The practice of meditation has been shown by scientists to profoundly heal the mind and to relieve stress. In fact, psychologists and doctors now routinely prescribe breathing exercises and meditation as a way of dealing with a number of mental health issues. As someone who struggles with depression and stress, I’ve seen first hand how yoga has huge stabilizing effects for my mind and spirit, and it has nothing to do with the religious aspects and has everything to do with exercise, breathing exercises and meditation. But the question is what do I think about during that time? If I’m trying to reach out to the universe and become “one with it” or a number of other things that are likewise connected with Hinduism and Buddhism, than yes, there is a profound problem with that. But Scripture tells us to meditate on the word of God, on the person of God himself, to raise prayers to God, to offer ourselves up to God for pointing out sin and repentance, etc. And I think that doing so on the mat is a perfect way to glorify God through my yoga practice. Even if I am doing nothing other than coming to the mat and offering my body, my time my self up to God, I think that is a perfectly appropriate use of meditation. Christians do not have a problem with meditation in ANY other context, why does it suddenly become bad when associated with exercise?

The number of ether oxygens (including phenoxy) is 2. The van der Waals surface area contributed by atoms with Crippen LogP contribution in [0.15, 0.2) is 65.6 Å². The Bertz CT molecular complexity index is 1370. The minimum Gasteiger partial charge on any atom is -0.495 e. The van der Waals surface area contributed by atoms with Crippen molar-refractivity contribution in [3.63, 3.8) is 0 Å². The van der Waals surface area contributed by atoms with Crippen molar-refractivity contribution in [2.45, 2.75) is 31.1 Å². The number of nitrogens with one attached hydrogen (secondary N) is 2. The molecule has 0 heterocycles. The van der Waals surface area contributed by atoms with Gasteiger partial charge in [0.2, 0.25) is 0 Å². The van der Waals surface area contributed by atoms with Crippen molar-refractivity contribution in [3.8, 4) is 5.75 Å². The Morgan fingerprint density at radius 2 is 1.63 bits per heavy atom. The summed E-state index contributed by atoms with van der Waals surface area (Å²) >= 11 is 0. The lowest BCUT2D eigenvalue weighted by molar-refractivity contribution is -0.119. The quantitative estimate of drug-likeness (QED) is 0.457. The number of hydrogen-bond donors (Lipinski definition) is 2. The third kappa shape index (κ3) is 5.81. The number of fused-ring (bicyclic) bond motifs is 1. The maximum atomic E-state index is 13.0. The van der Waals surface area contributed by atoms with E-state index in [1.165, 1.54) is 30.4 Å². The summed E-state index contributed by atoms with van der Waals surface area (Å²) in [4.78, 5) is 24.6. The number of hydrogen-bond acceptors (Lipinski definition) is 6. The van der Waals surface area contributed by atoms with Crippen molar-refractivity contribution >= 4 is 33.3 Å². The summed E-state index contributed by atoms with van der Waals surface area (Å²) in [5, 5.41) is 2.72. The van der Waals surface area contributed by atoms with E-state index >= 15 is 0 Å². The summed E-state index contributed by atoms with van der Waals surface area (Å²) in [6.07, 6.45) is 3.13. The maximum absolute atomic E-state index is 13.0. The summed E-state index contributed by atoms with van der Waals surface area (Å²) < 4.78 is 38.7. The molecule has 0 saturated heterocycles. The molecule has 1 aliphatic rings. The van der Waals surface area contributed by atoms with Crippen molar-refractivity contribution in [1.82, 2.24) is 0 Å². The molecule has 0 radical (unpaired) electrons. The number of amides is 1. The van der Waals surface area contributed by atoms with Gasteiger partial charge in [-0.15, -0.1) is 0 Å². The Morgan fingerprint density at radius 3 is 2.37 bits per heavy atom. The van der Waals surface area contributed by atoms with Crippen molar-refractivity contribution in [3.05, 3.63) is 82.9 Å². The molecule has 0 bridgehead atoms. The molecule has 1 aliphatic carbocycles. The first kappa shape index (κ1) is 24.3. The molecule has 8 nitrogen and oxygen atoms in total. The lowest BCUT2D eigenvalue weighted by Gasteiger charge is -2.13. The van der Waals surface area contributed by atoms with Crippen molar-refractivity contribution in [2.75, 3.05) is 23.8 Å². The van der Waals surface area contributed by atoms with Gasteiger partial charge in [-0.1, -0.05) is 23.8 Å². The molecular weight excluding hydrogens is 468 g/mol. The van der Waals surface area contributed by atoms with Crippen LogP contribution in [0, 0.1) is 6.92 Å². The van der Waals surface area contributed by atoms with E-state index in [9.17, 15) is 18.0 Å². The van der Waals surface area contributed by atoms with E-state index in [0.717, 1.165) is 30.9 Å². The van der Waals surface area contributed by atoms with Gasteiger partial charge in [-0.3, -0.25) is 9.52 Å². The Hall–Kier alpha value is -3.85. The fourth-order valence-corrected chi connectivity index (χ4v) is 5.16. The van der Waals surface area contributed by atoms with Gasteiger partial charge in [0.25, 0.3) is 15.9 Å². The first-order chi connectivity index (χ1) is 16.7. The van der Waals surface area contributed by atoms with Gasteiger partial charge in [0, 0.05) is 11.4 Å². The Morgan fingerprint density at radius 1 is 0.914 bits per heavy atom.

We then must turn to the question of if there is anything inherently Hindu in the motions themselves. No, there is not. Or if there is then we should call for the banning of all stretching and motions that strengthen our body because most of them are replicated in yoga. In fact, nearly every yoga pose I have learned in other contexts, such as strengthening and stretching in Physical Education, Basketball, swimming, etc. It would be absurd to say that a particular body posture is inherently sinful (for one thing we see nothing of the sort in Scripture) and I therefore think that we can say that the motion, posture and exercise can be separated from the religious practice.

What about the names of the poses? Aren’t they given Hindu names and are therefore in some sense inherently Hindu? The names that are given poses are Hindi, and they are named after the animals or shapes the poses imitate, the names contain no spiritual element to them (In fact, in the US, frequently the English names are given instead of the original Hindi). We certainly wouldn’t argue that Hindi (the language) itself is unregenerate and therefore should never be spoken, nor that it is a profoundly Hindu language. After all, if that were the case, then all of the Muslims, Christians, Bhuddists, etc. that speak Hindi are rendered Hindu worshippers simply by speaking the language. We can say with accuracy that Hindi is a beautiful, rich language and that is good as a thing itself, regardless of the fact that it was shaped in a Hindu context. Therefore, there is nothing profoundly Hindu about the names of the poses.